Right here is our first stop. Most of you likely know the situation as we likely have been pre-exposed to this story, so we know how it all ends. But let us suspend what we know and consider the situation and look at what has been revealed so far. David sees a beautiful woman bathing. For most men, it does not need to be said what this could possibly evoke inside of us. It’s not just thoughts that are awakened. It’s the flesh. Like a steam train exiting the station, forward movement is gained as both the body (a pounding heart, a more focused gaze, etc.) and the mind (who is she? Is anyone watching? Does she know I’m here?, etc.) are being engaged. With every stroke of the engine the physical responses intensify, and the thoughts of the mind grow more specific. With each passing second, temptation runs toward sin; the pull becomes stronger and stronger. Suddenly the heart has locked onto what we really want. We have an idol in sight – we don’t call it that; that would bring conviction. We “simply” engage what has been presented. We rationalize up to the very moment where we step out of temptation into sin.

Now, here is where we want to tread very carefully! The Bible does not tell us what David is thinking. It does not say how he interprets the situation. There is not a word about his ultimate heart motivation. Yet, as I said earlier, our own experience with temptation and sin would give us important clues as to what might be happening. While not presuming to know David’s inner workings, we can make fairly accurate connections and form clear conclusions based on what the text does reveal.


The modern-day Western world is so flooded with pornographic images that the broad strokes of dealing with sexual temptation are all too familiar to us—turn away from the temptation; flee. Scripture would exhort us to exactly that path (1 Corinthians 6:18). It’s God’s exit ramp number 1 for David. Now, we know that David didn’t know the book of first Corinthians. Yet, we can be sure that David knew a whole lot about God’s ways (see Psalm 19:7-14). The crucial question is, what is David doing with the temptation? Is he turning from it, fleeing the grips of sin? Whether we know what’s happening inside of David’s mind and heart, Scripture reveals what is happening.

Verse three holds the answer: “And David sent and inquired about the woman.” You judge for yourself whether this is a turning from or to the temptation. Remember, however, that this is not about David! This is about situations of temptation in which God provides escape routes for us. Considering David’s situation and then considering our own past dealings with temptation and sin, what would we say about God provision of escape routes to David? Do we not see the oft-provided escape ramp of “space and time” at a very minimum? Notwithstanding the myriad of ways in which God could have (and probably did) speak into David’s life?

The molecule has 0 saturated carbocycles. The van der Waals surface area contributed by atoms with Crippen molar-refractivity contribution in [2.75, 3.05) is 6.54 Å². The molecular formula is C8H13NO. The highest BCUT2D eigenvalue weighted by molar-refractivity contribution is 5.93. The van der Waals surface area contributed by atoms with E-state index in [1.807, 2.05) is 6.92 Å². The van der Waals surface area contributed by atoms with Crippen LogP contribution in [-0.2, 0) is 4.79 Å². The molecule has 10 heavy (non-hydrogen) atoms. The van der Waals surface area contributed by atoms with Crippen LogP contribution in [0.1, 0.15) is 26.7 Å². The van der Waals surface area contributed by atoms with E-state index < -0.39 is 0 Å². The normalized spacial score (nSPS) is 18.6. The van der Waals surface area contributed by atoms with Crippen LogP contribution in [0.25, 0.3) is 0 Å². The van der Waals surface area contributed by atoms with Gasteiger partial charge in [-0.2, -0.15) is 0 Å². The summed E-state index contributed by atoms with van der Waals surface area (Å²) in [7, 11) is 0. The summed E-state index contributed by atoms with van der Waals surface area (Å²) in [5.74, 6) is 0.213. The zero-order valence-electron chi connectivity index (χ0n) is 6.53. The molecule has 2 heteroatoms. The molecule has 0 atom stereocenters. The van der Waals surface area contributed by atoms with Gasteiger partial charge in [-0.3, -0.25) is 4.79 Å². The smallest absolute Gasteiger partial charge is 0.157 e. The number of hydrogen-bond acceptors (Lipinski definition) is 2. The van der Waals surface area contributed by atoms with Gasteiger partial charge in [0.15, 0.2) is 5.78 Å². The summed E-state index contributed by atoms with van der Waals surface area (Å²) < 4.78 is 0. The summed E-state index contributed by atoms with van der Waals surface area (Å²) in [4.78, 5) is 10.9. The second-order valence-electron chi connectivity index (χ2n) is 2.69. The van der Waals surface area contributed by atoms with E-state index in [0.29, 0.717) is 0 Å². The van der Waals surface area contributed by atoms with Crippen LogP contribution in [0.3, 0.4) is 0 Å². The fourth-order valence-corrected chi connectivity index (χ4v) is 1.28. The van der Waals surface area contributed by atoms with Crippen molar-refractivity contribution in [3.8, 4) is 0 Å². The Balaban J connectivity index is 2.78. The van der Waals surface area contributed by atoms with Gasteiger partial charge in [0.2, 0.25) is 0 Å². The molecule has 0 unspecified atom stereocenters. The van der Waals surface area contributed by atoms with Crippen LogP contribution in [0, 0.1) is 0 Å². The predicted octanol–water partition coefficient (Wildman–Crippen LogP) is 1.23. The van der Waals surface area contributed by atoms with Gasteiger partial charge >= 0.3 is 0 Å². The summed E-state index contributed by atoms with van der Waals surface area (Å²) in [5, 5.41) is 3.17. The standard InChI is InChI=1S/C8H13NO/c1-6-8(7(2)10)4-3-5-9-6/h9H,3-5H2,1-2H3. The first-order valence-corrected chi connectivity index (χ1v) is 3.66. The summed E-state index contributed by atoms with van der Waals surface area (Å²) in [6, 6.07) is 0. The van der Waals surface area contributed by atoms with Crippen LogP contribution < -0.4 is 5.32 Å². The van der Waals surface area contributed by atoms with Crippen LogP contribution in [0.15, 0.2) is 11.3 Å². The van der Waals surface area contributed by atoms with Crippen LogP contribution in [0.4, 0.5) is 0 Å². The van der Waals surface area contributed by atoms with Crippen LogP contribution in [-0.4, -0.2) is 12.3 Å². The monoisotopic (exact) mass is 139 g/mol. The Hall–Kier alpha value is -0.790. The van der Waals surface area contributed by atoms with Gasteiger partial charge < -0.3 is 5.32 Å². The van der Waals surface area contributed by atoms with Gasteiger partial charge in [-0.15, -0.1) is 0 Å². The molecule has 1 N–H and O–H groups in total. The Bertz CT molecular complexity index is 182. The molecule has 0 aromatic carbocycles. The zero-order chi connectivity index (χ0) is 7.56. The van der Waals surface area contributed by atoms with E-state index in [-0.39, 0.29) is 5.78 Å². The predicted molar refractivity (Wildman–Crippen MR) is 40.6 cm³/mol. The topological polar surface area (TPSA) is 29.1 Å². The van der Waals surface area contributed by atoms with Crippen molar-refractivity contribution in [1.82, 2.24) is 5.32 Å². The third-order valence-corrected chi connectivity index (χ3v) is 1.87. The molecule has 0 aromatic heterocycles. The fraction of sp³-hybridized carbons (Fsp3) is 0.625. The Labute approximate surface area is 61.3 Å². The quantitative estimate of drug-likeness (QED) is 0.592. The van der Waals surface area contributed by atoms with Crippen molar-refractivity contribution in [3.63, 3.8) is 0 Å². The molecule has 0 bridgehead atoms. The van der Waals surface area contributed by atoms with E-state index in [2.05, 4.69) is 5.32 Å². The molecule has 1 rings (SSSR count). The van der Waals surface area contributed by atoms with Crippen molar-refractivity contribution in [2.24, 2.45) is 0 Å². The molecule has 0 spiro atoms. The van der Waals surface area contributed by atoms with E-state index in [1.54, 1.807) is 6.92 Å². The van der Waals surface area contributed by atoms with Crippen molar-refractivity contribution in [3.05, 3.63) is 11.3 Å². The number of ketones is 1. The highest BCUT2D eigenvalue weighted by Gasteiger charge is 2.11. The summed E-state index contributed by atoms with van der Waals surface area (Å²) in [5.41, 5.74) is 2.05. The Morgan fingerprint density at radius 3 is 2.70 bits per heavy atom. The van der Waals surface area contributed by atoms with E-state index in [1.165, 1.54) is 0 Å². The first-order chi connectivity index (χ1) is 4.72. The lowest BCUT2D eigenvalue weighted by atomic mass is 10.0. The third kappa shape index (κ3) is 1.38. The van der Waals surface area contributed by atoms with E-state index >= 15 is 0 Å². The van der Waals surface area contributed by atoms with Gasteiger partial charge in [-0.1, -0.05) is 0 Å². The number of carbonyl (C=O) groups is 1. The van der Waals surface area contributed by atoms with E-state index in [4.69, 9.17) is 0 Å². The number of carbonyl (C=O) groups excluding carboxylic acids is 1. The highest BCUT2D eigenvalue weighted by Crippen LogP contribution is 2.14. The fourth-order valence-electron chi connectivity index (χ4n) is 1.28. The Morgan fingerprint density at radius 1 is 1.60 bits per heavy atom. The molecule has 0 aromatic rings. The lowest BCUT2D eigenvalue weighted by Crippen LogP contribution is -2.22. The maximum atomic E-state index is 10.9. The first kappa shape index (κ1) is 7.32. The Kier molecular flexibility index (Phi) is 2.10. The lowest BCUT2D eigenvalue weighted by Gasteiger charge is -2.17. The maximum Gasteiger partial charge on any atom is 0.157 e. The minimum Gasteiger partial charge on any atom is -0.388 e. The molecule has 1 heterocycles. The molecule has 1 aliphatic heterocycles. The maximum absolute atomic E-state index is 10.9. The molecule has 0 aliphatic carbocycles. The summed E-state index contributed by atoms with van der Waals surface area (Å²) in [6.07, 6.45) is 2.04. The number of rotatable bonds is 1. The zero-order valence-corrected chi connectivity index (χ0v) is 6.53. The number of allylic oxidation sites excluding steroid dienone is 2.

Turning a deaf ear to God’s Spirit will result in turning a blind eye to the way of escape from sin.

Again, while we do not know in what ways God engaged David in these moments or what David’s inner reflections were, Scripture describes clearly that David moved toward sin, not away from it.


After receiving word about who Bathsheba was, David finds himself in another “gap” – time and space to consider how to live either for God or for self. The exit ramp is there. Keep right and get off. But what does David do with it? Does he heed God’s voice? Do we heed it in our times of temptation? Once more we confess, we are not told what David thinks. But what does he do about the fact that she is married? Should this not give him pause? While we know neither if David knew Uriah or if he really knew that Uriah was away at war (though it is reasonable to assume he knew it), we know David was not turning from the temptation. Was his flesh engulfed in longings for sexual relations? The Bible does not say. But we know that because nothing happens instantaneously, not even for kings, time passes. There is room for David to think about his intentions and what has been awakened in him. Just because the Bible doesn’t tell us what happened inside of David, doesn’t mean we cannot guess about the kinds of things that went on inside. Moreover, his actions betray Scripture’s silence on the matter. He himself reveals the direction his heart and thoughts have taken.

Verse four clearly states, “David sent messengers and took her, and she came to him…” Ignoring for a moment the last part of verse four here, we can again ask ourselves, what is the purpose of David asking for Bathsheba’s presence? Does he just want to talk? What other intentions may he have? How is his body feeling? What preoccupies his mind?